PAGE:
It would be great if Caster comes out as gay because our lesbian community could sure do with someone to look up to and it may even help to tone down the homophobic attitudes. I never could understand why love is so despised or why so many people have such pathetic sexlives of their own that they have to get involved with who others sleep with

      April 7, 2013 at 6:15 am
    3. Honkie Tonk #

      @bernpm

      Your thinking/comment is very worrying. So you believe Drum got it correct?

      Do you think Drum’s article was in the best interests of homosexual people in Africa or merely furthering the violence against them?

      Did you read this sentence in the last paragraph. “This is incredibly disturbing to me, especially for a magazine that reaches into the heart of South Africans. The story merely perpetuates the othering of Caster Semenya based on her gender and continues to scandalise homosexuality.”

      April 7, 2013 at 7:49 am
    4. Isabella Van Der Westhuizen #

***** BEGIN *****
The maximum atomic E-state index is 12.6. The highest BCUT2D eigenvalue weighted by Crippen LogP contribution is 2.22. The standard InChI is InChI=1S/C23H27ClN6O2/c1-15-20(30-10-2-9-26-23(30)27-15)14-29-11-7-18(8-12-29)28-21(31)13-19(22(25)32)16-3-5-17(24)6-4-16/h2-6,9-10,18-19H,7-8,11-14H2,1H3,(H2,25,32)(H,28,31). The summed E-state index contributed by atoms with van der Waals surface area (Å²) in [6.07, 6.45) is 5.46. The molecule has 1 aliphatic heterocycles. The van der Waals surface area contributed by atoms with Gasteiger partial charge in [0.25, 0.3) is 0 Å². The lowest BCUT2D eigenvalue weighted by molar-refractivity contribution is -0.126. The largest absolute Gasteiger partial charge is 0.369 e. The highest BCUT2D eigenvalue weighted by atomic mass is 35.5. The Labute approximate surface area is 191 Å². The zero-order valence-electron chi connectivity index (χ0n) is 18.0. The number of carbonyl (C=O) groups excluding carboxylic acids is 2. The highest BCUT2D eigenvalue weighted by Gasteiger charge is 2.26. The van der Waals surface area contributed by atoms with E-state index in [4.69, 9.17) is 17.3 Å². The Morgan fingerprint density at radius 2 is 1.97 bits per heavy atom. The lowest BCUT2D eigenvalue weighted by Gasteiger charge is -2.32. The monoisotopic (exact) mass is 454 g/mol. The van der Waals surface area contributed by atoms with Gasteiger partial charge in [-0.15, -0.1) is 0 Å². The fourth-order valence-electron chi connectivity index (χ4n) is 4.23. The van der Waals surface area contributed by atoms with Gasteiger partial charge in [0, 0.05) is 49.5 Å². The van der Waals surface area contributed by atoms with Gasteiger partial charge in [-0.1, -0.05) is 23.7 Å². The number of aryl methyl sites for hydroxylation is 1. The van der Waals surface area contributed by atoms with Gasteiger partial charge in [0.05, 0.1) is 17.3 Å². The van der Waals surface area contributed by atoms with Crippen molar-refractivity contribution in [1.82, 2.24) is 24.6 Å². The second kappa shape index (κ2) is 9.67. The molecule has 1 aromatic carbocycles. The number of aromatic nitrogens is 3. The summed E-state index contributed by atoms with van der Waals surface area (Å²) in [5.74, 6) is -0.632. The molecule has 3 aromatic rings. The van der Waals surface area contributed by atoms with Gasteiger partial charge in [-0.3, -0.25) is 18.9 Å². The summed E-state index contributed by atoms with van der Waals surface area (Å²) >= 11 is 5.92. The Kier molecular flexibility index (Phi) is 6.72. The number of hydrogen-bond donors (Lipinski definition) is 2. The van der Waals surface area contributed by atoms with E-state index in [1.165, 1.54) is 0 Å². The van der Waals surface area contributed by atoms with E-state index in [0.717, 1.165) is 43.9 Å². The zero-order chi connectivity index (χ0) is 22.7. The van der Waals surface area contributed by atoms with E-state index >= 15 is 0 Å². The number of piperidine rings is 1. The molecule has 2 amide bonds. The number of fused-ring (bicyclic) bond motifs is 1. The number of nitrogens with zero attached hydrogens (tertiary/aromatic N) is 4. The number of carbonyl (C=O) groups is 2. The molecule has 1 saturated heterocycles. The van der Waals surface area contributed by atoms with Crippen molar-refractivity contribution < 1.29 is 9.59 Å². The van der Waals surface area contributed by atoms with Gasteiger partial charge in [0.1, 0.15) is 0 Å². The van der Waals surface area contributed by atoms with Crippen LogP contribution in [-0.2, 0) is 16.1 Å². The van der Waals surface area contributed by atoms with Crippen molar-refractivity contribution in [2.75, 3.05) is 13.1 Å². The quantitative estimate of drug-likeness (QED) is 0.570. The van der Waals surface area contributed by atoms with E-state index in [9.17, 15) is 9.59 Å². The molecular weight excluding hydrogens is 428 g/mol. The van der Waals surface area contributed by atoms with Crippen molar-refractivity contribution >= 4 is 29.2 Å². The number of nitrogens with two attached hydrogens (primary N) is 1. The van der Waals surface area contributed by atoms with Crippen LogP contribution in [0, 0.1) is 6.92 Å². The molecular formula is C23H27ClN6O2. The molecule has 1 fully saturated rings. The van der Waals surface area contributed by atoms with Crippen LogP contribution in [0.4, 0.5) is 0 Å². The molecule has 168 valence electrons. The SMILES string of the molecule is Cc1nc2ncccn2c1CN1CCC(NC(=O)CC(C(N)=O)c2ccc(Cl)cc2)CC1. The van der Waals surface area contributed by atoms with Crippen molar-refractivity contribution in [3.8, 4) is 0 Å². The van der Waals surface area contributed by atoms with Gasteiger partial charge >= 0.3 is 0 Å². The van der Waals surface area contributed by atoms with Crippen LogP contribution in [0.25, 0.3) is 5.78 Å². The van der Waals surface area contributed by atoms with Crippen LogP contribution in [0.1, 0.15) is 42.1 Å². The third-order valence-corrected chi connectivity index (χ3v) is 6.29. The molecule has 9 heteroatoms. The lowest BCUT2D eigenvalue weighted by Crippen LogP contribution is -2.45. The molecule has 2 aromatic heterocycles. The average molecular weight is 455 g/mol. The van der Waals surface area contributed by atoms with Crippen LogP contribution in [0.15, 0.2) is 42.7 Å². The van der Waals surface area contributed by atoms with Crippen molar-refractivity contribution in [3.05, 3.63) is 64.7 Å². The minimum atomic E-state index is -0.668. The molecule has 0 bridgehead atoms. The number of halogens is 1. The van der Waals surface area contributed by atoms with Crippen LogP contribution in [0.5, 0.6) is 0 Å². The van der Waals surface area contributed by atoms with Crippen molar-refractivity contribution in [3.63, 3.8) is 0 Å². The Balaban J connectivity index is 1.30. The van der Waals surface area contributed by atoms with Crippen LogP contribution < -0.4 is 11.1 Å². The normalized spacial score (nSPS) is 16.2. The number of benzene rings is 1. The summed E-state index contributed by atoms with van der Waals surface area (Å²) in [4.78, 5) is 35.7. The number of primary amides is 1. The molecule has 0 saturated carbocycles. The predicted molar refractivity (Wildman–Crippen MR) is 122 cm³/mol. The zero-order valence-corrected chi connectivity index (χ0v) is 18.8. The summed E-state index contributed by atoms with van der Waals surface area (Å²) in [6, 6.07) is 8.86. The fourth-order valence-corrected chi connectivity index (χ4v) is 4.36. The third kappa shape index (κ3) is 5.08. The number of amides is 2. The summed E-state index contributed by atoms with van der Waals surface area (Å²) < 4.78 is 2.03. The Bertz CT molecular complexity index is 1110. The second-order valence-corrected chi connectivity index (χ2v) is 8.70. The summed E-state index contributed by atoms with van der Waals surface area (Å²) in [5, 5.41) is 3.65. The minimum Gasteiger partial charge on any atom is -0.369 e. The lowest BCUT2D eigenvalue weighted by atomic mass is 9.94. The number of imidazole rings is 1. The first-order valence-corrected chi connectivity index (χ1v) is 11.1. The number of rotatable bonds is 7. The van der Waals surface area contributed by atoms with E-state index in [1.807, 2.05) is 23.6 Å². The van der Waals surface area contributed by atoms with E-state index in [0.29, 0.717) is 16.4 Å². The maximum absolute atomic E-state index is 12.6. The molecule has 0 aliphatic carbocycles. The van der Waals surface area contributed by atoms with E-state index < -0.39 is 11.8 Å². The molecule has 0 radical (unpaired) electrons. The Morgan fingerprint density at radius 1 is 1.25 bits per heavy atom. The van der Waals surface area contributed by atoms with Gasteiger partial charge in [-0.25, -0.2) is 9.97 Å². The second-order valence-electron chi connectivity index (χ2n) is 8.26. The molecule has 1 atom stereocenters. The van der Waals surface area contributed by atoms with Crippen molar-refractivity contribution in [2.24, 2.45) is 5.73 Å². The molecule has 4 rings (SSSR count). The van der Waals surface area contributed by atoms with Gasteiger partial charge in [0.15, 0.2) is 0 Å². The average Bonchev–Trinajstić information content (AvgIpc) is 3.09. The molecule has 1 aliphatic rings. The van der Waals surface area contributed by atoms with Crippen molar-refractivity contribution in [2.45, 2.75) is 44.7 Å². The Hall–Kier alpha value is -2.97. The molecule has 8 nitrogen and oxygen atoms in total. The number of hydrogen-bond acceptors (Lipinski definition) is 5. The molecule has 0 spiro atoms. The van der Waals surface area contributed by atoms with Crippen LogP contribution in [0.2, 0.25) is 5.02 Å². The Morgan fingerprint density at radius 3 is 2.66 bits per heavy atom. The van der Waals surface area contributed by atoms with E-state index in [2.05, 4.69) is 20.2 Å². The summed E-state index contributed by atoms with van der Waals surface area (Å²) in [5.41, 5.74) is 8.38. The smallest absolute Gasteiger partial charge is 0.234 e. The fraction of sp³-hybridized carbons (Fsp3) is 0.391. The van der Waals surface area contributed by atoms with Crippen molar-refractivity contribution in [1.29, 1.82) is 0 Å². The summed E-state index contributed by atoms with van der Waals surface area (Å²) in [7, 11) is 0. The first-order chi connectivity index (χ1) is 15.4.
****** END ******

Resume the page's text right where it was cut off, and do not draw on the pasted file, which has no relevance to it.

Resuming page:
Homosexual relationships, whether they are between males or females interrupt this pattern of relations in patriarchal relationships for they present a new site for contestation where individuals of the same sex can challenge the patriarchal arrangement by daring to love each other.

      I mean where did you get this sentence composed almost completely of social studies cliches.
      Phallocnetric patriarchy and hegemonic forces of the dominant discourse.

      April 7, 2013 at 8:48 am
    5. possum #

      I applaud you for this piece, and agree wholeheartedly with what you are saying about prevailing attitudes on this continent, but to my mind, gay relationships they are no more free of dominance and subservience than heterosexual ones are. Money rules and the party with less is invariably subservient to the one who has more and this applies particularly to older wealthier-younger prettier male gay dynamic.

      April 7, 2013 at 9:12 am
    6. bernpm #

      @Honkie tonkie: I do not and never have read Drum. Can not comment on the quality of the article(s).

      At the end of my comment I simply repeated what Castor told the Drum interviewer.
      ……….she told them that “My private life has nothing to do with you” and I support her attitude for the full 100%.

      My attitude towards homosexuality, male or female, has nothing to do with my comment nor with your perception of my comment.

      Keep wel.

      April 7, 2013 at 11:59 am
    7. Concomitant #

      The issue is not whether Caster is a lesbian.